Equality-based cycling strategy gains traction
As the provincial government grapples with a new cycling strategy, anyone engaged in the debate understands that there are no simple solutions or quick fixes. An old infrastructure designed for cars, clogged roadways with users competing for space, and a limited amount of funding make meaningful change at all levels seem next to impossible.
Where do we begin? A one metre passing rule. That’s a good start, but not a long term solution. Riding paths that circle the city, although valuable do not get you safely to the store to buy bread, work or go to the local café. The implementation of bike lanes seems to be like trench warfare. Gains and losses are determined street by street, ward by ward, city by city. Exhausting, slow and for the most part disjointed.
However there is hope! It emerges from the forward thinking of our chief coroner's office. It is not based on specifics, but on how decision makers are to look at things. A new culture perhaps. It’s called “Complete Streets." Words that, to date, are not mentioned in any provincial policy statement, legislation, or standard. An approach that is growing in the U.S. One that has been advocated for the last few years by active transportation advocates like TCAT and Cycle Toronto.
One that now has some wheels. In 2012, the Office of the Chief Coroner for Ontario released the Cycling Death Review. During the course of the review, various stakeholders including the coroner’s office, medical professionals, law enforcement, Toronto Transit Commission, Ministry of Transportation of Ontario (MTO), Ontario Medical Association, City of Toronto, and various cycling and road associations participated.
Following the review, Dr. Dan Cass, deputy chief coroner, made his number one recommendation to be “Complete Streets”. The words were clear. “To the Ministry of Transportation and Ministry of Municipal Affairs and Housing a complete streets approach should be adopted to guide the redevelopment of existing communities and the creation of new communities throughout Ontario.”
Shortly after that, the coroner’s office released the Pedestrian Death Review. Again, the very first recommendation was “Complete Streets.” “The complete streets approach should be adopted to guide the development of new communities and the redevelopment of existing communities in Ontario. Complete streets should be designed to be safe, convenient and comfortable for every user, regardless of transportation mode, physical ability, or age.”
The concept is not complex. It simply means that whenever we are dealing with our roads, whether it be planning, designing or maintaining them, whether it be in the city core or in outlying suburbs, we recognize equality among the users. The concept of equality among road users has been recognized by our courts repeatedly but not necessarily equated at the policy level.
Many of the road design standards, guides, manuals, and minimum standards used by our planners and engineers do not always refer to cyclists or contemplate them as equal road users. Lane widths, road markings, signage, speed limits, hazards, and traffic flow studies primarily focus on vehicles and vehicle safety measures. The province’s entire road classification system is based primarily on car traffic flow. Anyone looking at our roads will see that the focus has been with cars.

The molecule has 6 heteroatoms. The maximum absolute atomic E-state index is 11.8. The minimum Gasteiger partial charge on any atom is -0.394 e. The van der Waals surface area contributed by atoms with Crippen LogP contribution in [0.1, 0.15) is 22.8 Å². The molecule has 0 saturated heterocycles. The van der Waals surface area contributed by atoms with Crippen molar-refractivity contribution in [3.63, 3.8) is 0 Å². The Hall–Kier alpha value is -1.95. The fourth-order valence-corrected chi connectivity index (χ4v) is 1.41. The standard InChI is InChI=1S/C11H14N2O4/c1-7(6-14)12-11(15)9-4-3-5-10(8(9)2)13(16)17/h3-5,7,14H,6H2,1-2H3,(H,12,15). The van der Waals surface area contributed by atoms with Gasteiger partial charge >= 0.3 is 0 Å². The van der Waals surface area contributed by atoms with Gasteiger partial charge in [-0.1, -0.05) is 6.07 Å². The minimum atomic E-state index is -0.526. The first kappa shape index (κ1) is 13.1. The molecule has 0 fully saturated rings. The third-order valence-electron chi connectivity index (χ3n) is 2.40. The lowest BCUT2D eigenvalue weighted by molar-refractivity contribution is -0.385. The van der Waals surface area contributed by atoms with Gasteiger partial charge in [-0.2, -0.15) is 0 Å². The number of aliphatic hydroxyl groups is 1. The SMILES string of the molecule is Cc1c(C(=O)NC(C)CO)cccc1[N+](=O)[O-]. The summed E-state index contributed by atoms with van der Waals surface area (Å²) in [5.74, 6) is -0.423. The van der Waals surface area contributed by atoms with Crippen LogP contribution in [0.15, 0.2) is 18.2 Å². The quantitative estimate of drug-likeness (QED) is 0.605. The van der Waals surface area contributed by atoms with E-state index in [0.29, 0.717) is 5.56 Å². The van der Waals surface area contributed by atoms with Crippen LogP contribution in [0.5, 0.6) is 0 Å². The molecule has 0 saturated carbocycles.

It is time to have a new outlook; a new way of moving forward; one that incorporates equality among road users. The MTO has had a proven track record of leading North America in reducing vehicle to vehicle collisions. It would be fantastic to engage the same insight and ability to help cyclists and pedestrians.
As the new government takes shape and the cycling strategy rolls along, we need to ensure our request includes [among others] the following:
- Request that the MTO and Ministry of Municipal Affairs and Housing adopt a PPS (provincial policy statement) that all roads under provincial jurisdiction be planned as complete streets, enabling users of all ages and abilities – pedestrians, bicycles, transit riders and motorists – to interact and move safely along and across provincial roadways and streets.
- Request that the MTO review, revise, develop and implement provincial road design standards, guidelines, minimum maintenance standards and protocols that adopt a complete streets approach so as to ensure a consistent and uniformed approach across the province (that includes roads that are maintained by municipal, regional and provincial road authorities) within one year.
- Request that the MTO review and report the progress of complete streets within the province after two years.
As we move forward toward a new cycling strategy, let's move toward a new way of thinking. Requests to the MTO have already been made by myself, Albert Koehl, Cycle Toronto, and TCAT. ARC, Hoof and Cycle and the United Senior Citizens of Ontario have also supported Complete Streets at the coroner’s reviews. The United Senior Citizens of Ontario, who represent over 300,000 seniors, have passed a resolution in August 2012, calling on the province to implement complete streets as set out in the coroner’s review. It would be great if other stakeholders, including associations, cyclists, pedestrians, and drivers make a similar request.
Ministry of Transportation of Ontario
Transportation Policy Branch
Ministry of Transportation
777 Bay Street, 30th floor
Toronto, ON M7A 2J8
Ministry of Municipal Affairs and Housing
Municipal Affairs and Housing
777 Bay Street, 17th Floor
Toronto,ON M5G 2E5
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